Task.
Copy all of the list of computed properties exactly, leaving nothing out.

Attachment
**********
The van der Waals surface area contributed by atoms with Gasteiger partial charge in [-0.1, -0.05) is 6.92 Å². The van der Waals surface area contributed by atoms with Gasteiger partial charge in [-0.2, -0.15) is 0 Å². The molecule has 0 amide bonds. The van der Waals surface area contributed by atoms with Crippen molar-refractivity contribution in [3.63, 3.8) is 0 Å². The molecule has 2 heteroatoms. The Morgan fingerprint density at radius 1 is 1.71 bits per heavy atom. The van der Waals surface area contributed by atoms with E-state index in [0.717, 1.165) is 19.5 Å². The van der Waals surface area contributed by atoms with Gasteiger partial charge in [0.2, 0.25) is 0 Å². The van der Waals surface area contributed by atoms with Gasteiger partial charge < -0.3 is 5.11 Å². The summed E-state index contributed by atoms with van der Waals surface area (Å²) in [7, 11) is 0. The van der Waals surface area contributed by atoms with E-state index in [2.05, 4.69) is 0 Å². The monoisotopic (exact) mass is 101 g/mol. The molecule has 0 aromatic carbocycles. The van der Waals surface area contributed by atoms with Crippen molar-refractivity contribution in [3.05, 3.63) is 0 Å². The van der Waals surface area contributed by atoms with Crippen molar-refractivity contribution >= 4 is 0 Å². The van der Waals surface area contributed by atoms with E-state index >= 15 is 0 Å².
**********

The van der Waals surface area contributed by atoms with Gasteiger partial charge in [-0.1, -0.05) is 6.92 Å². The van der Waals surface area contributed by atoms with Gasteiger partial charge in [-0.2, -0.15) is 0 Å². The molecule has 0 amide bonds. The van der Waals surface area contributed by atoms with Crippen molar-refractivity contribution in [3.63, 3.8) is 0 Å². The molecule has 2 heteroatoms. The Morgan fingerprint density at radius 1 is 1.71 bits per heavy atom. The van der Waals surface area contributed by atoms with E-state index in [0.717, 1.165) is 19.5 Å². The van der Waals surface area contributed by atoms with Gasteiger partial charge in [0.2, 0.25) is 0 Å². The van der Waals surface area contributed by atoms with Gasteiger partial charge < -0.3 is 5.11 Å². The summed E-state index contributed by atoms with van der Waals surface area (Å²) in [7, 11) is 0. The van der Waals surface area contributed by atoms with E-state index in [2.05, 4.69) is 0 Å². The monoisotopic (exact) mass is 101 g/mol. The molecule has 0 aromatic carbocycles. The van der Waals surface area contributed by atoms with Crippen molar-refractivity contribution in [3.05, 3.63) is 0 Å². The van der Waals surface area contributed by atoms with Crippen molar-refractivity contribution >= 4 is 0 Å². The van der Waals surface area contributed by atoms with E-state index >= 15 is 0 Å².